You need to maintain good moisture if you want good produce. You must water to keep the moisture but not to flood the soil since this is bad for your plants. If you have a taste for pumpkin leaves please never get them from fruiting plants or from a node where there is a small pumpkin. If you do this the small pumpkin always fall off. Removing too many leaves from your pumpkin plants will lower your yields.

Drip irrigation and weeding

Drip irrigation can help keep your soil moist. If you are too busy to water your pumpkins all the time or you have limited water, you can use drip irrigation. If you don’t have funds to do that just collect small pet soft drink bottles being disposed of everywhere. Fill them with water and drill very tiny holes at the bottom. Make sure they only release a few drops of water per hour. Put 2 of 500 ml bottles per plant or one, 1litre bottle per plant. They should keep the soil most for 2 days or more. When water runs out, top them up, here we will be banking on our hole to help us keep the moisture. You adjust accordingly depending on your environment.

When there are weeds in your patch you can pull them out manually.  When you do make sure your keep all the roots covered, otherwise you will damage them. You won’t worry about the weeds when the pumpkins fully cover your pumpkin patch. Always be on the lookout for pests and damage to your crops. I assure you there is always an organic way to deal with each one.

Harvesting your pumpkins

I don’t know about your experiences but harvesting your pumpkins too soon is not good for the taste. It may also rob you of the tasty seeds since they will be immature. I usually harvest my pumpkins when they change their colour from the darker green to a whitish/faded one. They usually taste better this way.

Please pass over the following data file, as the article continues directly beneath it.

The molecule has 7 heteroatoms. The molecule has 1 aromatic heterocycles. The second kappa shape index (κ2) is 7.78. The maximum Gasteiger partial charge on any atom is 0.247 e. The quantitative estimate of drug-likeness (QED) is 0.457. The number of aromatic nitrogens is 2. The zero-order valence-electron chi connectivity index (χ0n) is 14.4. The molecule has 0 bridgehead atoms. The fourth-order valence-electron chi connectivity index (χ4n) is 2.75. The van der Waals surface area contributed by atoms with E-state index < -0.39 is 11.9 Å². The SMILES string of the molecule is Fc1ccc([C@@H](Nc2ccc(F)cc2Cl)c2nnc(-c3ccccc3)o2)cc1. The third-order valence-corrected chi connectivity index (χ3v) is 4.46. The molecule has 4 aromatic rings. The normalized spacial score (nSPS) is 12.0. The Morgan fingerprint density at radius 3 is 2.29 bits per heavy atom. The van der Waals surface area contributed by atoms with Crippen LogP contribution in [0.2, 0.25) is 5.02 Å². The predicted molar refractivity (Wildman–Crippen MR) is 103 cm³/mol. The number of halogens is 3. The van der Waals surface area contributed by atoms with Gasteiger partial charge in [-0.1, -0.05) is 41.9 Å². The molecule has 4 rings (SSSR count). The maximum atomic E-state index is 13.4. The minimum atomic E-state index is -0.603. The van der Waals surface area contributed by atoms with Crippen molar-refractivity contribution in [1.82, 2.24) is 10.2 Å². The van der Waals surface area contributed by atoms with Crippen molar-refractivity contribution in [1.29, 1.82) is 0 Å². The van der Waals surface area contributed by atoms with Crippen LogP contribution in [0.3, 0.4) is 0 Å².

You shouldn’t wait for the pumpkin vines to dry up either because the pumpkin also loses its taste. Usually, when it’s harvest time you start seeing both the pumpkin and the vines changing their colours. The leaves fall off and some of them turn yellow. It’s just better to harvest them right.

There are, however, people who have a taste for tiny pumpkins in their gourmet recipes. They taste good too, especially the combo of pumpkin leaves, flowers and tiny pumpkins. However, this will lower your overall pumpkin yield. Makes me wonder if the roots are the only thing that can’t be eaten on pumpkin plants. Or nobody has tried them yet!

A warning

One problem with pumpkins is that if you add too much manure, it will make them taste bad. I remember eating pumpkins with an undesirable sour/bitter taste. I traced it back to too much manure. So, too much of anything is never good.

These two articles may help you set up a very good pumpkin patch:

Growing articles for fun and pie

Growing pumpkins


When my father told me of how a stranger taught him about setting up a pumpkin patch organically, I was out of words. I made it my goal to improve this method. I am still in the process of making it easier and better for all of us. A simple pumpkin patch can give your family healthy and nutrient-rich food. It may also help you improve your diet quality. Now that the rainy season will come in a few months, you can start your preparations now! Please leave a comment.